Ken Follett has pulled off another fine story. The depiction of life in 14th Century England is so well done that I consider this work a historical novel. Like his previous masterpiece, Pillars of the Earth, Follett spun a story of intrigue, suspense, drama, and of humanity.
Follett is a master craftsman. Solid use of grammar in well turned phrases gives life to what might otherwise be another account of hardship in the middle ages. That is not intended to discount his story telling capacity. Story is always the most important element – but a well turned phrase can add the luster of fall leaves. This is not just a story – it is a dynamic work that changes with the seasons.
The suspense of conspiracy is fun, but I enjoyed reading the depiction of craft guilds, the practice of medicine, the dogma of religion, the righteousness of the noble classes, and the trauma of pandemic illness. Follett accurately projected the economic trauma on an agrarian culture by recurring episodes of the plague.
Again, Follett has used a few central characters to tell a story of life in a particular historical time period. His novel would be an excellent supplement to a scholarly study of this time period.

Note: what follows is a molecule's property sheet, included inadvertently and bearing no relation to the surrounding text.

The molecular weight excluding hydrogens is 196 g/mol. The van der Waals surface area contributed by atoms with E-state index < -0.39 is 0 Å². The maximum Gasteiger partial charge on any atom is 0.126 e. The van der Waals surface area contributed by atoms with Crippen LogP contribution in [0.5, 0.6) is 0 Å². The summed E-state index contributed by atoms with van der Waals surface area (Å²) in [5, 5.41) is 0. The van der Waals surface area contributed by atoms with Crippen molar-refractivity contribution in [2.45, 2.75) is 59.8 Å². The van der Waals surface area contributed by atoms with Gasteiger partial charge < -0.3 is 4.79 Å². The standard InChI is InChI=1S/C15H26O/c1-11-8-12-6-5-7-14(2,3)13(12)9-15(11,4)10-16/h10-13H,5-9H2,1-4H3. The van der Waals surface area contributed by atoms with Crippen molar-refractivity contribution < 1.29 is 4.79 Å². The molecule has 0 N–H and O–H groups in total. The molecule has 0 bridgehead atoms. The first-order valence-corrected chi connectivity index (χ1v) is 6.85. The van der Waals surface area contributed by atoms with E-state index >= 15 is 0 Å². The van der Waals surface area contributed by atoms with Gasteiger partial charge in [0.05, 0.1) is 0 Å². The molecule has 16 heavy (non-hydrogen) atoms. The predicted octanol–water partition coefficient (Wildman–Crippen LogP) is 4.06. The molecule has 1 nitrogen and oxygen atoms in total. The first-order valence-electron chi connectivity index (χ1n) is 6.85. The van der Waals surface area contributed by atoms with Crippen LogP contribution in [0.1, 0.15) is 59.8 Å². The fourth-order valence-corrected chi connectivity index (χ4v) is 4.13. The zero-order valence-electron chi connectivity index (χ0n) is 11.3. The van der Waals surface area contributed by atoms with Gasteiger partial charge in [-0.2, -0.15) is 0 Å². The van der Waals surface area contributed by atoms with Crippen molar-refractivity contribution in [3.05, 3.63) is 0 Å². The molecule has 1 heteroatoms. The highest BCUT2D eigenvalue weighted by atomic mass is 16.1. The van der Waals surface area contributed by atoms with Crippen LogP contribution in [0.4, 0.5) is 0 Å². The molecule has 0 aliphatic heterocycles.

The projection of the Catholic Church is accurate – but I am compelled to note to readers that these abuses were largely corrected by the first Vatican Council in 1555. Historical views on practices like the sale of indulgences generally attest to the most egregious abuse – Follett is able to reduce this ill conceived idea to actual practice in the lower classes. For instance, the early Church forbid working on Sundays. When a crisis struck the Priory the craftsman of the town were called to work on Sunday – they were ‘indulged’ with forgiveness by the Priest.
It would be very interesting to see a person of Follett’s talent tackle some of the same issues facing us today.
I came away from this work with a feeling of satisfaction. Thank you Ken Follett for your thoughtful work.